UK's Silicon Valley aspirations and the witch hunt of middle-income professionals

We are now past the autumn budget, which ended up being another cornucopia of tax increases, stealth or otherwise, but a lot of that was along the expected lines anyway. But there was some interesting reading.

If you go through the transcript of Mr. Hunt's speech, you will find that he mentions the Silicon Valley aspirationally at least twice in his speech:

I want to combine our technology and science brilliance with our formidable financial services to turn Britain into the world’s next Silicon Valley.

Three priorities for growth, then. Energy security, investment in infrastructure and a plan to turn the United Kingdom into the world’s next Silicon Valley.

This means he wants to foster a culture of "growth" (also mentioned 28 times in his speech). This would entail creating an environment of higher investment and higher entrepreneurism. The government wants companies, new or existing, to feel optimistic enough about the prospects of this country that they are willing to put either their real capital, or their opportunity capital, bloody and sweat into this country to create something out of nothing. 

Exactly how is increasing taxes, both individual and corporate, going to inculcate that culture that will attract growth? It won't, but this is where the other side of the British tax system comes in..

The reality is that the UK tax code creates a punitive environment for those who aspire to get past middle income. The tax code, and consecutive chancellors (and the opposition parties, seeing their manifesto), all believe that £100K is too rich for a professional. There are evidences abound of this kind of thinking - Personal Allowance Taper, elimination of Tax Free Childcare, and the Pensions Annual Allowance Taper - all examples of the tax code doling out just that extra lit bit of punishment because someone got that extra little bit of fortune. 

In each of the above case, we apply cliff edges and tapers such that planning someone's annual income becomes a game of pigeonholing their incomes - a dangerous game prone more to be lost than to be won. Dangers in this case are literal - Doctors unwilling to work additional hours for fear of a retrospective tax charge! 

Let me tell you a little secret - £100K for a professional in the tech economy, living in London or thereabouts, is not a rich salary. It is just about making ends meet. It might be okay for a younger professional living on their own, but if it is a single-earning couple, or worse still, a single-earning family with children, £100K doesn't do much. 

But hold on, isn't the median income £31,400 and isn't £100,000 more than 3 times that much and hence should avail no empathy from the general public? Yes, the median income is indeed £31,400 and we should do our level best to move that upwards so more of the local population can enjoy a better standard of living, but it shouldn't come at the cost of us punishing anyone who earns a higher living.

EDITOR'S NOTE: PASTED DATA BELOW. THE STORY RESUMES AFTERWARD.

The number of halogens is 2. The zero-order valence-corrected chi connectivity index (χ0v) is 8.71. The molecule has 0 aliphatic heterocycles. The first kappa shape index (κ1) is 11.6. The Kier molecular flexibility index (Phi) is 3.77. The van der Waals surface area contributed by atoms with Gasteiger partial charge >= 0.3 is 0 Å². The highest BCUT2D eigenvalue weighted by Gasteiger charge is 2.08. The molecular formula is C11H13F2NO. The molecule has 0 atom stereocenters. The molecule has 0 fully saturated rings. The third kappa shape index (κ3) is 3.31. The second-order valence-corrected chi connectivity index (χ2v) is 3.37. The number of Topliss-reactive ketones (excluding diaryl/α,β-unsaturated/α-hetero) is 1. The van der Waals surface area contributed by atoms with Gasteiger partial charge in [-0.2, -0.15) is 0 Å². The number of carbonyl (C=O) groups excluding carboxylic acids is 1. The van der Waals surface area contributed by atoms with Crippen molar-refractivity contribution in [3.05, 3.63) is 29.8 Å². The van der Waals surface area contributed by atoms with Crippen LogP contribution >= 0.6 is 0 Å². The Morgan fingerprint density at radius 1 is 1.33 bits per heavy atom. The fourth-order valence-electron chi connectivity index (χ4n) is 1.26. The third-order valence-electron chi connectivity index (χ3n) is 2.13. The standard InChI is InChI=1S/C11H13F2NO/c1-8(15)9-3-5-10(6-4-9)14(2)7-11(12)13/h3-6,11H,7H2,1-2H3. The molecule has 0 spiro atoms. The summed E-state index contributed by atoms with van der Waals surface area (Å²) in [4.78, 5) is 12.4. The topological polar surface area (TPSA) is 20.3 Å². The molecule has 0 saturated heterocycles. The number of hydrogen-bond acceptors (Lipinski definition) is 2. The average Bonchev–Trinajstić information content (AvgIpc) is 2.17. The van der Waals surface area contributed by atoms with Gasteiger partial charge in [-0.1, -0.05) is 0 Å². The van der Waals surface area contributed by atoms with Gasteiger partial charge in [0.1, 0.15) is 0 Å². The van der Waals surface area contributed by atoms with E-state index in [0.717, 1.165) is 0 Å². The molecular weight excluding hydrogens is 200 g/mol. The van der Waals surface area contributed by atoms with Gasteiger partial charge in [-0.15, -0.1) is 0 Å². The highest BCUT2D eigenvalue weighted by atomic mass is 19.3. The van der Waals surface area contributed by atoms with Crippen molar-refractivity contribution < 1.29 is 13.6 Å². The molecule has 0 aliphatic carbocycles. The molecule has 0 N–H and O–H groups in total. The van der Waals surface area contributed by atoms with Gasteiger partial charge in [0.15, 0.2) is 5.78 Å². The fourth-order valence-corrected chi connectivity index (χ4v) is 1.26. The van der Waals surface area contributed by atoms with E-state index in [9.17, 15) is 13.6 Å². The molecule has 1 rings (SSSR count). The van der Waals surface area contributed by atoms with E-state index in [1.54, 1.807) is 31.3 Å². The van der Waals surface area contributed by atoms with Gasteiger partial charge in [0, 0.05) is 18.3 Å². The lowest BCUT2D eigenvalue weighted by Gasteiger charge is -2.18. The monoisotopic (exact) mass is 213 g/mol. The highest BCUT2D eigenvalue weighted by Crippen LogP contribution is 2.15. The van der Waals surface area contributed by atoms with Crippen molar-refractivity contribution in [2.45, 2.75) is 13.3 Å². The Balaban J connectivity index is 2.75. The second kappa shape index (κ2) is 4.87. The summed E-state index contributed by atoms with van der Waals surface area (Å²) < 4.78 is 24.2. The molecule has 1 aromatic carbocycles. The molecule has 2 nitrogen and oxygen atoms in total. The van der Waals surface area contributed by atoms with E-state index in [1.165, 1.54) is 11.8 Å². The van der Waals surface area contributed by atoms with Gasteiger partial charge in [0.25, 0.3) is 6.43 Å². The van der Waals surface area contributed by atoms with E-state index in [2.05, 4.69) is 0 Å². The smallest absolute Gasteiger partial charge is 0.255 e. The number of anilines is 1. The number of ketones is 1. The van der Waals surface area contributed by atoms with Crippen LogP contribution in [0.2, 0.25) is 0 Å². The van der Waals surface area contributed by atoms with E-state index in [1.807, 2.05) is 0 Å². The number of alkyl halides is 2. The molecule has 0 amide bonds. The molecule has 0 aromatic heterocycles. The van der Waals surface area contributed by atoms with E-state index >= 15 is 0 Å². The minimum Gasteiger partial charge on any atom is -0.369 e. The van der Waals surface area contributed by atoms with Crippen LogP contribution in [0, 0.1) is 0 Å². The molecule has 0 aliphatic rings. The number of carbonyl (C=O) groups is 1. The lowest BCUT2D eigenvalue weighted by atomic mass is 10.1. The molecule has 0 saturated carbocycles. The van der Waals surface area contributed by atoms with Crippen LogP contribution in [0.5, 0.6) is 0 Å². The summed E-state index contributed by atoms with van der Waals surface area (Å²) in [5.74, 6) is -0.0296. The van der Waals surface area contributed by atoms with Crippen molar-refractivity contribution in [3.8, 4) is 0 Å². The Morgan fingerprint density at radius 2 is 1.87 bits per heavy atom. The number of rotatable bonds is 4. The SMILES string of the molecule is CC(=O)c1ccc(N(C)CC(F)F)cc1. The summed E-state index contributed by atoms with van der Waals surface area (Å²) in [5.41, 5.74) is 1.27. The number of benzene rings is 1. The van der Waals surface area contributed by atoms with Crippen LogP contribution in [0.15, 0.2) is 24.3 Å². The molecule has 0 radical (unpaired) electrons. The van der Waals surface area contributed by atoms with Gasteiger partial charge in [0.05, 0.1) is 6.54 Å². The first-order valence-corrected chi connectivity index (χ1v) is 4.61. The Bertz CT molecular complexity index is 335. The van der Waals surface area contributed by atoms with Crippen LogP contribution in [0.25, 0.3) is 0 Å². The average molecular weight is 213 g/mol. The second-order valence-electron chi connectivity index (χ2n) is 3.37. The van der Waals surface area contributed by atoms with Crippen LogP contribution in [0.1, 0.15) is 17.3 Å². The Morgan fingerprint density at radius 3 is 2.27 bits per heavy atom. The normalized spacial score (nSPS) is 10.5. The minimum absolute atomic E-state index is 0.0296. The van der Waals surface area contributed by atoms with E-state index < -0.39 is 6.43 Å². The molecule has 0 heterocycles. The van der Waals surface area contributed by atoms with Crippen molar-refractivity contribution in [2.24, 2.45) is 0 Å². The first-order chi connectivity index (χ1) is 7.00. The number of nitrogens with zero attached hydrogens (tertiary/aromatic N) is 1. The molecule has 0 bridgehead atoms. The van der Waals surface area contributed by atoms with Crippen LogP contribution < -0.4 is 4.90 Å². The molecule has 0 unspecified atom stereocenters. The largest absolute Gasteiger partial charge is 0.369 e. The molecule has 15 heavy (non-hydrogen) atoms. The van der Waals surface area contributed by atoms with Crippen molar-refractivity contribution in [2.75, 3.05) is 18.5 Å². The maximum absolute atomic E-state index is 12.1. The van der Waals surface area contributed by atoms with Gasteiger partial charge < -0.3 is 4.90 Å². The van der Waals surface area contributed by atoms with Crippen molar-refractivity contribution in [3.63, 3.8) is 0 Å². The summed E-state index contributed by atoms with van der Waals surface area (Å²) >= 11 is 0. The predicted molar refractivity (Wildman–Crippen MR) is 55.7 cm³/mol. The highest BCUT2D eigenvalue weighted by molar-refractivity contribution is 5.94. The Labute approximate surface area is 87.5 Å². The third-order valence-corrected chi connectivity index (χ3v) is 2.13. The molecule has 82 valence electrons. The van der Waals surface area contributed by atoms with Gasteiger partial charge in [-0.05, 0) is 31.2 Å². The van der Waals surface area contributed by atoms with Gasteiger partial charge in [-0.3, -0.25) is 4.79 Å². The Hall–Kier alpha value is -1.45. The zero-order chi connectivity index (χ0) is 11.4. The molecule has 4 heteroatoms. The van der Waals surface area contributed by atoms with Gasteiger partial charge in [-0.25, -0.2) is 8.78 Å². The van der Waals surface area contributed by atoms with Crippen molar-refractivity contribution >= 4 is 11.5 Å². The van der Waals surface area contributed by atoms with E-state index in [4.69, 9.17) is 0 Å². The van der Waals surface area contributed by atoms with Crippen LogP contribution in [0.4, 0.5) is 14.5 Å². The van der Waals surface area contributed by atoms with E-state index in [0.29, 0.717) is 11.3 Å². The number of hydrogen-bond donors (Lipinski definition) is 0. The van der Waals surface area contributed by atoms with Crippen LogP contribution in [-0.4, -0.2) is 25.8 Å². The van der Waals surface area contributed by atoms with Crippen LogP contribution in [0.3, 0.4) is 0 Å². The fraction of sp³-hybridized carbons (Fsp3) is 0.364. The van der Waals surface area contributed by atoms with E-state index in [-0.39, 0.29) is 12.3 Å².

Economies are not zero sum games. In any economy, people of some professions, either because of the high level of training required, or due to demand-supply imbalance, will be paid significantly higher salaries than the medians. That's OK. That's how you get doctors, or PhDs, or software engineers. You also get a bunch of profligate investment bankers, but that's OK too - they have a role in the society too. And remember we tax them all at the highest marginal rate anyway. 

In the India of late 1980s, we were besotted with a similar mentality. We believed that if we let anyone get rich in a country with so many poor, we were introducing moral hazard. Then by accident, India liberalised, creating truck loads of newly minted rich. In doing so, however, we also kickstarted the growth of the economy that leads to 100s of millions of Indians to be lifted out of poverty and destitution. So, what's more important, raising people out of poverty, or preventing some people from getting rich?

Remember that the people who lay the seeds for exponential growth, i.e. Entrepreneurs, or the professionals who help us get there, have to train hard or deal with other obstacles to get to where they are, and one of the motivations that keeps them going is to enjoy a reasonable portion of their wealth themselves when they succeed in doing so, or fail trying. Being ignorant of this basic tenet of psychology will only doom any attempts we make of creating room for economic expansion. 

Some will say "trickle down economies" don't work. That is a moot point in the UK. We already have a robust system of taxing people up to 45% of their income (and a little more if you add in NI) or their margin income while alive and up to 40% when deceased, and that is enough sharing of their wealth for the purposes of nation building - we don't need to go overboard with punitive treatment of wealth. 

As someone with socialist leanings on many days, I have no problem paying high taxes on high income. I just believe that a simple, fair, predictable tax code that makes responsible tax payers of our best talent is a far better outcome than the witch hunt at arbitrary thresholds this country has resorted to. If overall taxes maxed out at 45% and inheritance tax progressively went up with thresholds between 20-40%, then rest of the code becomes a good meeting ground of the needs for both the next Silicon Valley as well as British Compassion. 

If we can't get a balance right, let's remember that the smartest people have a choice - they don't have to come here, or stay here, and build the great companies of the next generation - they will go where the world doesn't target them for wanting to get rich. 


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